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Is my nephew committing insurance fraud? Add to ...

My nephew had his car broken into and he lied and claimed he’d had a brand-new MacBook in it. He doesn’t think it’s wrong since insurance companies charge so much and make a lot of money. This is fraud, right? I’m trying to scare him. Dan, Toronto

Insurance fraud is, well, fraud – but for some, it’s considered a matter of just getting back a small chunk of what you’ve been pouring in for years, a researcher said.

“People think of insurance policies as a savings account – the more they’ve paid in, the more entitled they feel to take something back,” said Dr. Yoel Inbar, assistant professor of psychology at the University of Toronto. “If you’ve never filed a claim, it almost feels like you’re getting a bad deal.”

In several studies involving about 1,000 people in the United States and the Netherlands (“there’s no reason to believe this isn’t true for Canada”), Inbar found that people rationalized acts of fraud such as getting the body shop to fix existing damage along with claim-covered accident damage.

They didn’t see it as stealing, he said.

“People don’t understand how insurance works – they think it’s a big faceless corporation and it will come out of their profits,” Inbar said. “So they don’t realize that what it actually does is make it more expensive for everybody.”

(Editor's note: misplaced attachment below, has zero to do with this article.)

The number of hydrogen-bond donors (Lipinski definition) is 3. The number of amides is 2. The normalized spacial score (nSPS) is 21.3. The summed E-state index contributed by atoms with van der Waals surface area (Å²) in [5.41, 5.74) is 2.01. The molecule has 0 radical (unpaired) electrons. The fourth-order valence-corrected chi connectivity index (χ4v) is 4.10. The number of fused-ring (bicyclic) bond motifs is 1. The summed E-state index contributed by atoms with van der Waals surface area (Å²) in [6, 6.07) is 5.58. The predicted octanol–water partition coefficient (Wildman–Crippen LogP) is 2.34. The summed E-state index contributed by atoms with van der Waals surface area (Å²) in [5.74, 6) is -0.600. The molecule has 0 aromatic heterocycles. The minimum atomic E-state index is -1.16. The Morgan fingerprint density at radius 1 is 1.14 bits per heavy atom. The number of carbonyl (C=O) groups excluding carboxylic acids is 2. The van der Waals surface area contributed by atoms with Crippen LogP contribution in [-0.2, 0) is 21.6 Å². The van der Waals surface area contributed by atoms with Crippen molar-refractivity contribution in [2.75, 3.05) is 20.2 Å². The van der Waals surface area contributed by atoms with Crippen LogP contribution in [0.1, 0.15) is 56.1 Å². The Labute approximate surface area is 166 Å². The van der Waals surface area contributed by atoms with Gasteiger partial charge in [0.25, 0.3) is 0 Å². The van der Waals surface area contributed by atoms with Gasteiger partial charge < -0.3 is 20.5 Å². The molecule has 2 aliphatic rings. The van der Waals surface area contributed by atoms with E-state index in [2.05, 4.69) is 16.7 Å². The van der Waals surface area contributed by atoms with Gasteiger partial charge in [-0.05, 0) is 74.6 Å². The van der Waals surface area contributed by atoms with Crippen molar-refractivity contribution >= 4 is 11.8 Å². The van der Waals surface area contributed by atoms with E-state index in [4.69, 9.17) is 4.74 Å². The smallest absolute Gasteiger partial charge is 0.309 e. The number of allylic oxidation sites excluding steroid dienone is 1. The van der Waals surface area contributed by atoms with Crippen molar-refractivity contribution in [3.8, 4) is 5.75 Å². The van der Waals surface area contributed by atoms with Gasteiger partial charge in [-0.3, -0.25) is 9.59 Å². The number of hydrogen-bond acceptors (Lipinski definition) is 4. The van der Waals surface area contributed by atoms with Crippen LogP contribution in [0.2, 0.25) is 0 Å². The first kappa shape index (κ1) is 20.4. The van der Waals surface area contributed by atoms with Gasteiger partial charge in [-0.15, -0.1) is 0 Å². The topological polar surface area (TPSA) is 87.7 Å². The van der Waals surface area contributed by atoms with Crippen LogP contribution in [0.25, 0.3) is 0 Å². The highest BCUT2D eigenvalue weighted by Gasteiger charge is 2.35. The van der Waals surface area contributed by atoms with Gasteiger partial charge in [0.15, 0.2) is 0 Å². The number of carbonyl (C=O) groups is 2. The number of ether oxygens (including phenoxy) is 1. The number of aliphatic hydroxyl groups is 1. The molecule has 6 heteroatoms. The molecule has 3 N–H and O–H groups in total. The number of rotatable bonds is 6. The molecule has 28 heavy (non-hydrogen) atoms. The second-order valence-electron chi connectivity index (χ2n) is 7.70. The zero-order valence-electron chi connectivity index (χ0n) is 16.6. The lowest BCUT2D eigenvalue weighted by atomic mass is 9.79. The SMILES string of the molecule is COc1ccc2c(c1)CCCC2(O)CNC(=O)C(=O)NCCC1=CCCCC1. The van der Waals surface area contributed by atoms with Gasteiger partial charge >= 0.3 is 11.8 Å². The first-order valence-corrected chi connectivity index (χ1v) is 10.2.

The Financial Services Commission of Ontario (FSCO) referred to Inbar’s research when it released an Ipsos survey of 1,052 Ontarians.

In that survey, about 10 per cent said they had submitted an exaggerated or false claim.

Plus, 35 per cent said they didn’t know that defrauding an insurance company is an offence under the Criminal Code of Canada – and 25 per cent said they didn’t know auto insurance fraud affects auto insurance premiums.

“People don’t understand the basic idea of risk pooling,” Inbar said. “If we ask people to describe what auto insurance is, they say, ‘You pay into to it so eventually you can take something out.’ ”

Inbar said “a small minority said what an economist will tell you: that it’s a mechanism for risk hedging.”

In 2010, KPMG estimated that insurance fraud cost companies $768-million to $1.56-billion.

That same year, Ontario reduced benefits paid out to people injured in accidents – and it saved insurance companies $2-billion.

In 2015, the Ontario Trial Lawyers Association released a report by two York University professors showing that Ontario insurance companies made big profits – as much as an 18.5 per cent return on equity.

What if you get caught committing insurance fraud? The claim could get denied, your insurance policy could be cancelled and, if it’s more than $5,000 and you’re convicted, you could get up to 14 years in prison.

Less than $5,000? Up to two years.

Inbar thinks fraud might decrease if people understand that fraud ends up costing them – and everybody else – more for insurance, “I think raising public awareness can be really helpful – people are more likely to do these things because they don’t fully understand the consequences,” Inbar said. “The bulk of these fraud claims are smaller-scale stuff – making people aware of the costs could be helpful.”

Have a driving question? Send it to globedrive@globeandmail.com. Canada’s a big place, so please let us know where you are so we can find the answer for your city and province.

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